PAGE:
This book presents in-depth analyses of the wave of political protest and unrest that spread throughout Latin America between 2010 and 2015 in order to answer a question that has been challenging social scientists all over the region: why some countries have faced a divorce between their social movements and political parties while others have not?
The contributions gathered in this volume intend to show that the logic of political representation in Latin America and its supposed "crisis" is not a common and constant feature for all region. Some countries like Chile, Brazil, Colombia and Mexico seem to have experienced a process of autonomization of its social movements vis-à-vis its institutional political system. However, Argentina, Bolivia, Ecuador and Uruguay have not seen such a split between civil society and the political parties.
Bringing together eight case studies of the countries mentioned and a general assessment of the situation in the whole region, this book presents some interesting findings that will contribute to the discussions about the political representation crisis in Latin America, providing valuable resources for political leaders, researchers, policy makers and social activists in the region.
Adrián Albala holds a PhD in Political Science from Sorbonne University, France, is a researcher at the Núcleo de Pesquisas de Políticas Públicas (NUPPs) of the University of São Paulo, Brazil, with a postdoctoral fellowship fom the São Paulo State Foundation for Science (FAPESP) and a visiting professor at the Federal University of ABC (UFABC), Brazil.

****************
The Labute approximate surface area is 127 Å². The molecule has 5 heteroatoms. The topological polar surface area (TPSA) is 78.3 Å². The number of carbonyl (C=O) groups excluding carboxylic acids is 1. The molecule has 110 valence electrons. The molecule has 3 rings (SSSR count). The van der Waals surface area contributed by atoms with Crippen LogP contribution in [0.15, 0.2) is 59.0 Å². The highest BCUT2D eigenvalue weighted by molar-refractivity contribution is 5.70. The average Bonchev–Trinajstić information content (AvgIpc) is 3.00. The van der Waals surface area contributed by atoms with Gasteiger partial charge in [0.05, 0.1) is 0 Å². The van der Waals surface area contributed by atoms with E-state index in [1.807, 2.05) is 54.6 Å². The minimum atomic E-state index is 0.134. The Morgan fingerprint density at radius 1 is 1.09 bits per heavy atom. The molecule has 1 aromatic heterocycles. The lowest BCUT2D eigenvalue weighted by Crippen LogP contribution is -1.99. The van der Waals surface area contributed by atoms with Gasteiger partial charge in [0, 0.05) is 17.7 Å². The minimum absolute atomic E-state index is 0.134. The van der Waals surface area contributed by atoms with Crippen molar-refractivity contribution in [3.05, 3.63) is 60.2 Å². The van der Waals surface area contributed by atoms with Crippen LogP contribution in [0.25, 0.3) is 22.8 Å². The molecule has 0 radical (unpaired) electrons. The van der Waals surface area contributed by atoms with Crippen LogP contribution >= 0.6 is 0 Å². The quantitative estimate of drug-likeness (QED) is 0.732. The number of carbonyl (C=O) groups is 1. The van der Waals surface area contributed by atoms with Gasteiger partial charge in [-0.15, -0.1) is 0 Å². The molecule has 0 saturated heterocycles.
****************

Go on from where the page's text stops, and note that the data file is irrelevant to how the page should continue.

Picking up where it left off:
Chapter 1 - Introduction: Political Parties and Social Movements in Latin America (2011-2016).- Part 1- The autonomization of civil society vis-a-vis political parties in Latin America.- Chapter 2- Representatives and Represented: Political Parties, Participation and the Brazilian Protests in 2013.- Chapter 3 - Institutionalization vs. Responsiveness: The dilemma of political representation in Chile.- Chapter 4 - Political Representation and Social Movements in Colombia 2002-2016.- Chapter 5 - Civil Society and Political Representation in Mexico.- Part 2: Cases with Movements strongly linked to parties.- Chapter 6 - Representation, Party System and Civil Society in Argentina (2003-2015).- Chapter 7 - Dilemmas of Contemporary Political Representation in Bolivia: Social Movements, Party and State in Plurinational Times.- Chapter 8 - Citizenship and political parties in Ecuador.- Chapter 9 - Participation and Representation in Uruguay: Challenges for Social Mobilization in a Party-Centered Society.- Chapter 10 - Conclusion: The support of political parties in Latin America